• Granderson’s big day overshadowed Hughes, who turned what could have been a disastrous start into a decent outing. He should have gotten out of the first inning unscathed, but an error from Eduardo Nunez ending up costing him four unearned runs. Joe Mauer reached on Nunez’s throwing error with out out, and after Hughes struck out Josh Willingham for the second out, he gave up back-to-back two-run RBI hits. Girardi’s shift against Ryan Doumit backfired when he poked a ball through the vacated hole at shortstop, but then Hughes gave up a hard-hit double to Danny Valencia to give the Twins a 4-0 lead. “That’s baseball,” Hughes said. “I make a ton of mistakes out there, and the fielders are going to make mistakes too. It’s part of the game… When I look back at the first tinning, the big mistake was hanging a slider to Valencia. The base hit that got through on the left side, you kind of say, alright I can live with that, but let’s stop it here.”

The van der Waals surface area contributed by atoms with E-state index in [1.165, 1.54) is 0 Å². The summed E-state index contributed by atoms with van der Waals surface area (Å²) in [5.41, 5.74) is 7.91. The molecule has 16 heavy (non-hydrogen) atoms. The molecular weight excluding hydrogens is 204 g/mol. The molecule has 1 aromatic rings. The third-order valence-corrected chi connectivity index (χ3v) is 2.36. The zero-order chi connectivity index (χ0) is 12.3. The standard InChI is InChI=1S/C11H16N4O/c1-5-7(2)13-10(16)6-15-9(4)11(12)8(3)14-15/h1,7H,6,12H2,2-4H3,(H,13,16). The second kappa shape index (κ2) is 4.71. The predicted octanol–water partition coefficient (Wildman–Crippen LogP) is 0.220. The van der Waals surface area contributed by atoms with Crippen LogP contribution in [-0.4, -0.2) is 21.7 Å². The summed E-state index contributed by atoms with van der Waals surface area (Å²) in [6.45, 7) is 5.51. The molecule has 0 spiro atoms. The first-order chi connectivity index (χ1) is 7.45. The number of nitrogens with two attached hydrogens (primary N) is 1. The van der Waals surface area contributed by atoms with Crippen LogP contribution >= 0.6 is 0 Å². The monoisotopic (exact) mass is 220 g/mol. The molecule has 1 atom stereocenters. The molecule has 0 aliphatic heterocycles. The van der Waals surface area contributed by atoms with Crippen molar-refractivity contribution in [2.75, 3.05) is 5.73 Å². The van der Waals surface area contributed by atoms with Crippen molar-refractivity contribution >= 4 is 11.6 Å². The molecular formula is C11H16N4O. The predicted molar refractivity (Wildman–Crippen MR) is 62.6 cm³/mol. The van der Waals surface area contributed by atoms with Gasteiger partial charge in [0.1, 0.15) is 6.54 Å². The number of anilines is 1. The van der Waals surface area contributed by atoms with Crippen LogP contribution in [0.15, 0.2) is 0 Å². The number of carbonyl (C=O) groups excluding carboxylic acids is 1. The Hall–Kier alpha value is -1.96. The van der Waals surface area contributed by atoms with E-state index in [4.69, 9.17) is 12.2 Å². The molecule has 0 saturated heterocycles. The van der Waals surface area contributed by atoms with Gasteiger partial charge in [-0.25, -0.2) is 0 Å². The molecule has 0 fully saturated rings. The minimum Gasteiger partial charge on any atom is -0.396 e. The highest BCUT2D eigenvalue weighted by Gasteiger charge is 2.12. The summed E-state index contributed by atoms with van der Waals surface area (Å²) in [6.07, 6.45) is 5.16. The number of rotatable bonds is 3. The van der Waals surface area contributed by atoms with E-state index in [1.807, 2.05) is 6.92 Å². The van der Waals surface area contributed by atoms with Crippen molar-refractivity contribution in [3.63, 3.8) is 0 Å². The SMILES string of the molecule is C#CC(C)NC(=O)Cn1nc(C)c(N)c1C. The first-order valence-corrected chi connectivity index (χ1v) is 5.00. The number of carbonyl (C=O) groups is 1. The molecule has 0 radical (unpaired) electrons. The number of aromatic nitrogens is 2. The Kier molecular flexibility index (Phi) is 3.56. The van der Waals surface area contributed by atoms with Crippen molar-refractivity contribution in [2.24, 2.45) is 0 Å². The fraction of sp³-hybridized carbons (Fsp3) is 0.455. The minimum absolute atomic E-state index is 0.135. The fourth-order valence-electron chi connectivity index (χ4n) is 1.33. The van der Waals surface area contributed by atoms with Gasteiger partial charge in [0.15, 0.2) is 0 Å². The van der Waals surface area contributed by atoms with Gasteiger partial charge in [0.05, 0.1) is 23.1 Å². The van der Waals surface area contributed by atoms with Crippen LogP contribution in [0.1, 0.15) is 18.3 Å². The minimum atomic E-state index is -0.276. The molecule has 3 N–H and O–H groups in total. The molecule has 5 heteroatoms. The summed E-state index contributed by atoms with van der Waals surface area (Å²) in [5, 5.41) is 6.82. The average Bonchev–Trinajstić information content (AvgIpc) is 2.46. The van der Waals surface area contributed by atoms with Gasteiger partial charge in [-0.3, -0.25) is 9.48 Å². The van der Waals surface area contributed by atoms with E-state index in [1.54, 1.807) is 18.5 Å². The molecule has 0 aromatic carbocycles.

• Hughes continuously praised the offense for saving his butt (although he didn’t quite phrase it like that), but he did have a pretty good stretch from the second through the fifth inning, when he allowed only two baserunners. This start could have turned out much different without Nunez’s error, but Hughes still gutted out 5.1 innings and didn’t fold when it looked like things could go downhill quickly. “I felt like my stuff was good,” he said. “Fastball was pretty good, and my curveball was probably the best that its been in a while. There’s some encouraging things. It’s far from a good outing, but still some positives that I can look at.”